It doesn’t take too much effort for us to start thinking about kale, one of the world’s most delicious and nutritious vegetables. So we were tickled green to discover Fifty Shades of Kale, by Drew Ramsey, MD and Chef Jennifer Iserloh. This clever pair first teamed up to self publish their kale opus as an ebook, and last month HarperWave introduced a redesigned, four-color hardcover edition. This gorgeous cookbook introduces kale as the perfect kitchen seductress and shows how easy it is to make it a  go-to ingredient for breakfast, lunch, dinner, snacks, drinks and yes, even desserts.

We recently caught up with the authors to learn a bit more about their bright and beautiful book.

OLDWAYS: When did you first meet kale and what’s the story behind your love affair?
DREW: I first ate kale in Kenya in 1999. It is a traditional food there. But my kale craze started last summer. My favorite farmer at our West Village farmer’s market had 4-5 varieties. I started using kale with eggs for breakfast and making kale chips. Then kale became a muse for me and a perfect example of how food choices can impact health.

JENNIFER: The first time I tried kale it was prepared by my aunt, who was really into macrobiotic cooking.  It wasn’t my favorite preparation but when I started simply sautéing it with olive oil, garlic and sea salt, I was instantly hooked!

OLDWAYS: If you were cooking for someone who professes to hate kale, which recipe from the book would you choose for its persuasive charm?
DREW: The kale-onaise, the blueberry smoothie, or one of the amazing soups. People who hate kale are either 1) supertasters to whom all cruciferous veggies taste very bitter or 2) were traumatized by boiled kale when they were kids. Don’t boil kale. 

JENNIFER: Kale chips are ideal for newbies, and kale-onaise is a must-have dip for seafood, chicken fingers, and even chips.

OLDWAYS: How did working on this book change your thoughts about kale?
DREW: Working with Chef Jen, I got a new look at how versatile kale is in the kitchen. Kiwi and kale?! Delicious. The book also inspired us to launch National Kale Day this October 2 and I have a huge kale patch with 50 varieties of kale growing on my farm. Kale has really helped frame my thoughts about eating for health and the food system.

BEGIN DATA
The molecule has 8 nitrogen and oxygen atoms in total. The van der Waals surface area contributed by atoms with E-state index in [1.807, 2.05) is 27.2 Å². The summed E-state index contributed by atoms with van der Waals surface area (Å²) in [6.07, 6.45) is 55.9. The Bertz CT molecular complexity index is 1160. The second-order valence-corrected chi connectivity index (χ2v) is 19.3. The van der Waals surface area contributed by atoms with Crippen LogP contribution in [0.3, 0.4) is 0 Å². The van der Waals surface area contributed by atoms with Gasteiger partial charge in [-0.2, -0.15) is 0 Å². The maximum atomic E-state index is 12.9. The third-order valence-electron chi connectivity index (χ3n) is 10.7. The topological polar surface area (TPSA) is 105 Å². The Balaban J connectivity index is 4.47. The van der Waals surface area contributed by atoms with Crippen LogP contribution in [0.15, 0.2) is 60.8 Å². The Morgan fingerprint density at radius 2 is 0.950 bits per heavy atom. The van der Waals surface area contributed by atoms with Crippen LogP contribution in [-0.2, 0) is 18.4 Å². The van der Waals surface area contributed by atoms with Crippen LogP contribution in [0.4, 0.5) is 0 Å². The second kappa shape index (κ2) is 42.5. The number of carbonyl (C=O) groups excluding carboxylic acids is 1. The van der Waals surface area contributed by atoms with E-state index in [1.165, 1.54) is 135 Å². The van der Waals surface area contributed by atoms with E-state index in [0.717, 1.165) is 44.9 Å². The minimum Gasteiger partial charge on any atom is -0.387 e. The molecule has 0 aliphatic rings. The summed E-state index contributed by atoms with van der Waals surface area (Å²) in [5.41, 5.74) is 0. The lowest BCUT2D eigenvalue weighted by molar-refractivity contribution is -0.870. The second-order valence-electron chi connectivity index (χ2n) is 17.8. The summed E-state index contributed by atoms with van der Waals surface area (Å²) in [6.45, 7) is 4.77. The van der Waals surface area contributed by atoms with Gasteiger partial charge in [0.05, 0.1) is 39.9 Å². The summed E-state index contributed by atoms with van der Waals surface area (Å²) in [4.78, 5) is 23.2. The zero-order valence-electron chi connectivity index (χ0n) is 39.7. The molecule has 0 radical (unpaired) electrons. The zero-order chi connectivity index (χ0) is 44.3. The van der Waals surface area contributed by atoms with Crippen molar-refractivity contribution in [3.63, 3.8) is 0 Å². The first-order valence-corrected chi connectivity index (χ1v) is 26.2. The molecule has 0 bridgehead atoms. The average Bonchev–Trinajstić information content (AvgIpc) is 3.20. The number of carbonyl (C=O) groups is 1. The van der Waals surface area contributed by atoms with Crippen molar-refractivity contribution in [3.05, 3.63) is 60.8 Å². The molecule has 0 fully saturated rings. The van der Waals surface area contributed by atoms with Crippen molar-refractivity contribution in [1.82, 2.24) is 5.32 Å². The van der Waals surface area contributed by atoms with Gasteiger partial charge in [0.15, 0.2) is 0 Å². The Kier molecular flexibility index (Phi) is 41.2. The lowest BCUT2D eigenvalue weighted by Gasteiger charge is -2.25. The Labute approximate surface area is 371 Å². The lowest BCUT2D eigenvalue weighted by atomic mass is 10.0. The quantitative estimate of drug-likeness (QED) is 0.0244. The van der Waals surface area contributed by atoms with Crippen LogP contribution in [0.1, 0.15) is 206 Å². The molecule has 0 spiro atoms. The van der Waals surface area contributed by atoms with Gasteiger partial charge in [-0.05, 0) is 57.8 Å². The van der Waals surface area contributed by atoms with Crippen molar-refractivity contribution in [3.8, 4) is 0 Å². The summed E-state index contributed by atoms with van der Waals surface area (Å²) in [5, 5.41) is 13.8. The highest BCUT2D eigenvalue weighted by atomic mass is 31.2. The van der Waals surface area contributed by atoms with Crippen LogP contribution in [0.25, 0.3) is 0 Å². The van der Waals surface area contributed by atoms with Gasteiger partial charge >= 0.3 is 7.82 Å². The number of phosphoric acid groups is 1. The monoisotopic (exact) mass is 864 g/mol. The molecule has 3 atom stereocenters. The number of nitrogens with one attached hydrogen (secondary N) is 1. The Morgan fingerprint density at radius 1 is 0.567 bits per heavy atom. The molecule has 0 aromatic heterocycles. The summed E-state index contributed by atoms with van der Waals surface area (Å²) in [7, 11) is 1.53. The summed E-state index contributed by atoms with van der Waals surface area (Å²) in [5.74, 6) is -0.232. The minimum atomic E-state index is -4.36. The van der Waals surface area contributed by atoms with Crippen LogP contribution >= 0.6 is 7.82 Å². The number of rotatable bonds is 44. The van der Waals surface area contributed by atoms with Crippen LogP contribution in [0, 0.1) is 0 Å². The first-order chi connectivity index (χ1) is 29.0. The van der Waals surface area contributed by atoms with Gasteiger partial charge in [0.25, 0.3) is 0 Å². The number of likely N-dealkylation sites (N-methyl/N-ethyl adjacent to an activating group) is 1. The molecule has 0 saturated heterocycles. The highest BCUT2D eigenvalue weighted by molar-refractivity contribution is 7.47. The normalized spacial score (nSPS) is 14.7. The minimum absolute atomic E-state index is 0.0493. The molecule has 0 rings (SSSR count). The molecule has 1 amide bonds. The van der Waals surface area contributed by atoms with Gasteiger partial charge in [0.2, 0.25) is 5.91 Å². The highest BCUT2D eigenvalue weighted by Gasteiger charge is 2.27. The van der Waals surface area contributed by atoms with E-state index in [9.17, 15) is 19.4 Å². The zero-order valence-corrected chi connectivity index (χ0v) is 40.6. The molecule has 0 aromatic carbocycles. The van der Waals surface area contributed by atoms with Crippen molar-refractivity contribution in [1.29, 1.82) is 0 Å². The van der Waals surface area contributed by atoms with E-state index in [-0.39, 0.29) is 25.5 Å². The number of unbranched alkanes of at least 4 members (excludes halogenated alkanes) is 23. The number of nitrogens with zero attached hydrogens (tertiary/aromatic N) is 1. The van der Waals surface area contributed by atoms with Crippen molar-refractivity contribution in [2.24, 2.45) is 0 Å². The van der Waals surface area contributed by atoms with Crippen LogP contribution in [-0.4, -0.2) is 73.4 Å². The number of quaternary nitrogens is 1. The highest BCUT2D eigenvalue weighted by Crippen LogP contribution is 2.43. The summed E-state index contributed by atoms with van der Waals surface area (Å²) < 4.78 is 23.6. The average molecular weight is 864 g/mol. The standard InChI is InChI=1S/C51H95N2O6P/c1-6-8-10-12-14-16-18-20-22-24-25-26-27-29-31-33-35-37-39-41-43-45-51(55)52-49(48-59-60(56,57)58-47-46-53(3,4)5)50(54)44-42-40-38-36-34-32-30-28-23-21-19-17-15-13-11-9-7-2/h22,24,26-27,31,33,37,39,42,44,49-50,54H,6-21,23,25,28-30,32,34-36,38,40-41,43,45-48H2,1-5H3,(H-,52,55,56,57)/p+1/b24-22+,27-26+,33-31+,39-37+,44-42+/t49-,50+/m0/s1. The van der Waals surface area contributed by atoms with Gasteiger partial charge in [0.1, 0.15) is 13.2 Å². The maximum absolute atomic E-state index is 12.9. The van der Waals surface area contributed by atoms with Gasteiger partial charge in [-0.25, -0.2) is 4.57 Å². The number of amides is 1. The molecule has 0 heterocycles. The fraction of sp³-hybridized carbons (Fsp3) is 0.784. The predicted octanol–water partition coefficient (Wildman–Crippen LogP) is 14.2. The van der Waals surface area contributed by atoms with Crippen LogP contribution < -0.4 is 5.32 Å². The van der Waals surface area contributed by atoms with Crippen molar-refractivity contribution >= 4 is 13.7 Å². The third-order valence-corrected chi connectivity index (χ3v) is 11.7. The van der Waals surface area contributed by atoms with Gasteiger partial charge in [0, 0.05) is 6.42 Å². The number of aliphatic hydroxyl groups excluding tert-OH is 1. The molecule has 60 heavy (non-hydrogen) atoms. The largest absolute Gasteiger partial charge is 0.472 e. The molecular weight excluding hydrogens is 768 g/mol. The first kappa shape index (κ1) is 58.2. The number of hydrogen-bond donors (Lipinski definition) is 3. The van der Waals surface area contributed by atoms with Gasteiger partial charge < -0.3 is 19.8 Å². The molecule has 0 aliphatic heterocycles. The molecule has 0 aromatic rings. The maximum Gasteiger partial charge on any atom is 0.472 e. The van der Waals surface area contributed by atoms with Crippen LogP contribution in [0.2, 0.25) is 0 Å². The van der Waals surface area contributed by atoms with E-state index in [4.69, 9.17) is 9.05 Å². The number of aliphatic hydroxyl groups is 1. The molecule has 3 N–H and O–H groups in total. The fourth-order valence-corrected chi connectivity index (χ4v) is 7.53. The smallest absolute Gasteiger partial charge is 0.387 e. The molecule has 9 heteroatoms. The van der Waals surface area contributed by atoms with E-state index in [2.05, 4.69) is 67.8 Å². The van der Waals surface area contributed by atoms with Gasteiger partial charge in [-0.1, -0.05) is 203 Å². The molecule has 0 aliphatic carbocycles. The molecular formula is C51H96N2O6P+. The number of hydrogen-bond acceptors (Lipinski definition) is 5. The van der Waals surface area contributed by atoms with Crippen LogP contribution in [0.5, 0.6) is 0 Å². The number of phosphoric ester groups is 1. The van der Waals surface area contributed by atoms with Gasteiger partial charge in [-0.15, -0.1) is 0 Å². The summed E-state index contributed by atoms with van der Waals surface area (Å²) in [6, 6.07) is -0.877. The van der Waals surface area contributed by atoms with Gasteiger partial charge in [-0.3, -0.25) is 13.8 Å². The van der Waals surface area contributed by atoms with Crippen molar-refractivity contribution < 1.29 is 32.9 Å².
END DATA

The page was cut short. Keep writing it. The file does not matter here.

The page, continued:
JENNIFER: I’ve always wanted to write a book with Dr. Drew to combine our love of healthy food and fun perspective on healthy living.  We shot the book at his family farm where he grew up and the photographer Ian McSpadden is a childhood friend, fellow farmer, and bee keeper. Drew and I did the food styling and Drew’s parents did a herculean shopping trip so we could work quickly. I think the beauty of the book reflects how well we worked together. We all support local farming, appreciate good home cooking, and enjoy our happy hour after a long shoot day!

OLDWAYS: Have you discovered anything since the book came out that you wish you had included?
DREW: I wish we had compared kale to other greens. Any dark leafy green is a good choice, but I get lots of questions about swiss chard and spinach. Kale trumps both. I found a study that showed the calcium from kale is better absorbed than the calcium from milk.

JENNIFER: I wish we could have more shots of kale growing, and more varietals so people can see the magnificent color variations. I think we need to do 50 Shades Part II so we can also include some step-by-step shots to show people how easy the recipes are to make.

OLDWAYS: What mistakes do you think people make in their first encounters with kale?
DREW: They start with a raw salad and don’t chop the leaves finely, so it is too chewy.

JENNIFER: They overcook it so all the sulfur compounds are released which makes kale taste bad and ruins the texture. It also kills the nutrient load. Don’t ever boil kale, or any cruciferous veggie for that matter.

OLDWAYS:  Can you share a few of your favorite kale prep tips?
DREW: Start with fresh kale from a farmer. I love to strip the stem as an easy way to separate the leaf.

JENNIFER: I “sear” it in a skillet like meat.  Wash and dry the kale, remove the stems and save for soup.  Rough chop. Add a high smoke point oil like canola, 1 tablespoon per 5 ounces.  Toss in the kale and a pinch of salt. Press it down with a spatula for about 1 minute, until it browns, then flip the kale.  Cook another 1-2 minutes and serve. The browned bits are the tastiest!

Kale is amazing chopped in the food processor if you’re looking for a raw salad that isn’t chewy.

Kale Kiwi Gazpacho
This light and tangy gazpacho makes for a refreshing treat—and at just 110 calories per serving. Want to really turn up the heat? If you’re a

Kiwi-Kale-Gazpacho FORWEB.jpg
chile-lovin’ sadist, add the jalapeño seeds to the food processor. Speaking of seeds—those little black kiwi seeds are a great source of ALA omega-3 fats, which are linked to staying young and flexible. Grrrr.

Serves 4

5 ounces kale, stemmed and chopped (about 5 cups)
2 kiwis, peeled and quartered
1 green bell pepper, cored, seeded, and roughly chopped
1 small jalapeño, quartered and seeded
2 cloves garlic, cut in half
2 tablespoons extra virgin olive oil
2 tablespoons sherry vinegar
½ teaspoon sea salt

Place all the ingredients in a food processor and process until smooth.

Cover and chill for 1 hour before serving.

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